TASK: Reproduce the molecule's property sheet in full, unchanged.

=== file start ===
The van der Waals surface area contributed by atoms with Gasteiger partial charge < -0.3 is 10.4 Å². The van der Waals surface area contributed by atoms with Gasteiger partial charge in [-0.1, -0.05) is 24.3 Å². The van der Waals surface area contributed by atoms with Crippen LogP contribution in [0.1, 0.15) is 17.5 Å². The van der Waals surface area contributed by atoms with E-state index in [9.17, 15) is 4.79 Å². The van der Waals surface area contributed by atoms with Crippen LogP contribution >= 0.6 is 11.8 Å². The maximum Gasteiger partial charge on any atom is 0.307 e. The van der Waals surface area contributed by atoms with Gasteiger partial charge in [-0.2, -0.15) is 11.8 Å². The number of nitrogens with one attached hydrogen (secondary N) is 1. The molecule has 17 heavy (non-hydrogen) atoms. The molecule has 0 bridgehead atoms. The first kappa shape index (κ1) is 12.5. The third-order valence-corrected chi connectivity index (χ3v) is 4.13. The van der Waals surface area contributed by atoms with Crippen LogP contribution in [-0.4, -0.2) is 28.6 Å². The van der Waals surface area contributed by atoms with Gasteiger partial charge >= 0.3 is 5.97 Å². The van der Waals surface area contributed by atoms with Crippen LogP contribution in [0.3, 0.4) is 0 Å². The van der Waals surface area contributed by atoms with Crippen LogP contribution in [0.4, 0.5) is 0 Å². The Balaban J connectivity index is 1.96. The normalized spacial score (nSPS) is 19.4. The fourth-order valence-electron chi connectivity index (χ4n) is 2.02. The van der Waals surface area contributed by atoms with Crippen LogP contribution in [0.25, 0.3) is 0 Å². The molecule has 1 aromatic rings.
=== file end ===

The van der Waals surface area contributed by atoms with Gasteiger partial charge < -0.3 is 10.4 Å². The van der Waals surface area contributed by atoms with Gasteiger partial charge in [-0.1, -0.05) is 24.3 Å². The van der Waals surface area contributed by atoms with Crippen LogP contribution in [0.1, 0.15) is 17.5 Å². The van der Waals surface area contributed by atoms with E-state index in [9.17, 15) is 4.79 Å². The van der Waals surface area contributed by atoms with Crippen LogP contribution >= 0.6 is 11.8 Å². The maximum Gasteiger partial charge on any atom is 0.307 e. The van der Waals surface area contributed by atoms with Gasteiger partial charge in [-0.2, -0.15) is 11.8 Å². The number of nitrogens with one attached hydrogen (secondary N) is 1. The molecule has 17 heavy (non-hydrogen) atoms. The molecule has 0 bridgehead atoms. The first kappa shape index (κ1) is 12.5. The third-order valence-corrected chi connectivity index (χ3v) is 4.13. The van der Waals surface area contributed by atoms with Crippen LogP contribution in [-0.4, -0.2) is 28.6 Å². The van der Waals surface area contributed by atoms with Gasteiger partial charge >= 0.3 is 5.97 Å². The van der Waals surface area contributed by atoms with Crippen LogP contribution in [0.3, 0.4) is 0 Å². The van der Waals surface area contributed by atoms with Crippen LogP contribution in [0.4, 0.5) is 0 Å². The Balaban J connectivity index is 1.96. The normalized spacial score (nSPS) is 19.4. The fourth-order valence-electron chi connectivity index (χ4n) is 2.02. The van der Waals surface area contributed by atoms with Crippen LogP contribution in [0.25, 0.3) is 0 Å². The molecule has 1 aromatic rings.